Moderatus of Gades was a Greek philosopher of the Neopythagorean school, contemporary with Apollonius of Tyana. He wrote a great work on the doctrines of the Pythagoreans, and tried to show that the successors of Pythagoras had made no additions to the views of their founder, but had merely borrowed and altered the phraseology.
He has been given a fictitious importance by some commentators, who have regarded him as the forerunner of the Alexandrian School of philosophy. Zeller has shown that the authority on which this view is based is entirely unsound. Moderatus is thus left as an unimportant though interesting representative of a type of thought which had almost disappeared since the 5th century B.C.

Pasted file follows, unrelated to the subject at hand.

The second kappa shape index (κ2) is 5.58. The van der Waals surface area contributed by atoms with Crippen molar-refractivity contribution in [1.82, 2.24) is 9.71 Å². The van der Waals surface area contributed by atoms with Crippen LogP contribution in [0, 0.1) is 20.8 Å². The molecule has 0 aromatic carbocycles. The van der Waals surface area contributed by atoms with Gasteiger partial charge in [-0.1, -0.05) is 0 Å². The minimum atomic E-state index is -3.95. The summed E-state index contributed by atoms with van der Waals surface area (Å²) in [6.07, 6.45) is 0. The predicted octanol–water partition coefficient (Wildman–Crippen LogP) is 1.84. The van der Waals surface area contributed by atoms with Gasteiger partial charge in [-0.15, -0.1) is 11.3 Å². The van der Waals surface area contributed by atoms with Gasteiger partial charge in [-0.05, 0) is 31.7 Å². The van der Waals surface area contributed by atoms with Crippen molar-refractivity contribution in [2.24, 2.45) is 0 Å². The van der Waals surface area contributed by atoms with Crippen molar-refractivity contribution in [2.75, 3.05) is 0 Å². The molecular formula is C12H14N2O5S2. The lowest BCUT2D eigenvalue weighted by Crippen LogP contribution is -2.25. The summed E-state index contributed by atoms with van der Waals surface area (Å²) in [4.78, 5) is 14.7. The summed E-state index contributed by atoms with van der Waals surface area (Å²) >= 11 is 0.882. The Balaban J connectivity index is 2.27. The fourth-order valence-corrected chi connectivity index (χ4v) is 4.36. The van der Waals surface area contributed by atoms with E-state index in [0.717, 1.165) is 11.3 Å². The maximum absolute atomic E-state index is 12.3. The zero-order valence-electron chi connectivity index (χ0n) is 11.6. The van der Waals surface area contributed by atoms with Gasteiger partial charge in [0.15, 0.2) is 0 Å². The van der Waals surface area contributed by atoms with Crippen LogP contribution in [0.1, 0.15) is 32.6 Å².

Stobaeus, in his Eclogae, preserves a fragment of his writings.
This article incorporates text from the 1911 Encyclopædia Britannica, which is in the public domain.
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